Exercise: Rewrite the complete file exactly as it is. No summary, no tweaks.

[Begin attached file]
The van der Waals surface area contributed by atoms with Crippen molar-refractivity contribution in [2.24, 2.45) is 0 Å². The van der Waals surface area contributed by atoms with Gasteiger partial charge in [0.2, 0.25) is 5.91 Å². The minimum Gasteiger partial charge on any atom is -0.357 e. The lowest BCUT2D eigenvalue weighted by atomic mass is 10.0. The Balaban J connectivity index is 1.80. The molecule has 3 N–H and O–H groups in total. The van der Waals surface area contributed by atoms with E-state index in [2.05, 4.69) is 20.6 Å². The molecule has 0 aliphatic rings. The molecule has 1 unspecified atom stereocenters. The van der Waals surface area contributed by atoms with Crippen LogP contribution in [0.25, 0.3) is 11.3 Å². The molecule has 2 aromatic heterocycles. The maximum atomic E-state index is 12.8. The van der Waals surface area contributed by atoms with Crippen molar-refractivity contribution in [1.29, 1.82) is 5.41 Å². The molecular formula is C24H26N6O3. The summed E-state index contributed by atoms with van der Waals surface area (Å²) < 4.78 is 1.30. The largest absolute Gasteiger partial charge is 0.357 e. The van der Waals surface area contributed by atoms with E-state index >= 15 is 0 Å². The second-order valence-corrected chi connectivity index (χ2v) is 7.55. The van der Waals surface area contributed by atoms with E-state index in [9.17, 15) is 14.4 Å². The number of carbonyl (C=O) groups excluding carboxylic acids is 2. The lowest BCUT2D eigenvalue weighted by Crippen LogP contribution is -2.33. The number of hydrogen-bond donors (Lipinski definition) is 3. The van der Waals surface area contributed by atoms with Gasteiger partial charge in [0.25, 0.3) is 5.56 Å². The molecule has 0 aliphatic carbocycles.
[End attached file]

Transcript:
The van der Waals surface area contributed by atoms with Crippen molar-refractivity contribution in [2.24, 2.45) is 0 Å². The van der Waals surface area contributed by atoms with Gasteiger partial charge in [0.2, 0.25) is 5.91 Å². The minimum Gasteiger partial charge on any atom is -0.357 e. The lowest BCUT2D eigenvalue weighted by atomic mass is 10.0. The Balaban J connectivity index is 1.80. The molecule has 3 N–H and O–H groups in total. The van der Waals surface area contributed by atoms with E-state index in [2.05, 4.69) is 20.6 Å². The molecule has 0 aliphatic rings. The molecule has 1 unspecified atom stereocenters. The van der Waals surface area contributed by atoms with Crippen LogP contribution in [0.25, 0.3) is 11.3 Å². The molecule has 2 aromatic heterocycles. The maximum atomic E-state index is 12.8. The van der Waals surface area contributed by atoms with Crippen molar-refractivity contribution in [1.29, 1.82) is 5.41 Å². The molecular formula is C24H26N6O3. The summed E-state index contributed by atoms with van der Waals surface area (Å²) < 4.78 is 1.30. The largest absolute Gasteiger partial charge is 0.357 e. The van der Waals surface area contributed by atoms with E-state index >= 15 is 0 Å². The second-order valence-corrected chi connectivity index (χ2v) is 7.55. The van der Waals surface area contributed by atoms with E-state index in [9.17, 15) is 14.4 Å². The number of carbonyl (C=O) groups excluding carboxylic acids is 2. The lowest BCUT2D eigenvalue weighted by Crippen LogP contribution is -2.33. The number of hydrogen-bond donors (Lipinski definition) is 3. The van der Waals surface area contributed by atoms with Gasteiger partial charge in [0.25, 0.3) is 5.56 Å². The molecule has 0 aliphatic carbocycles.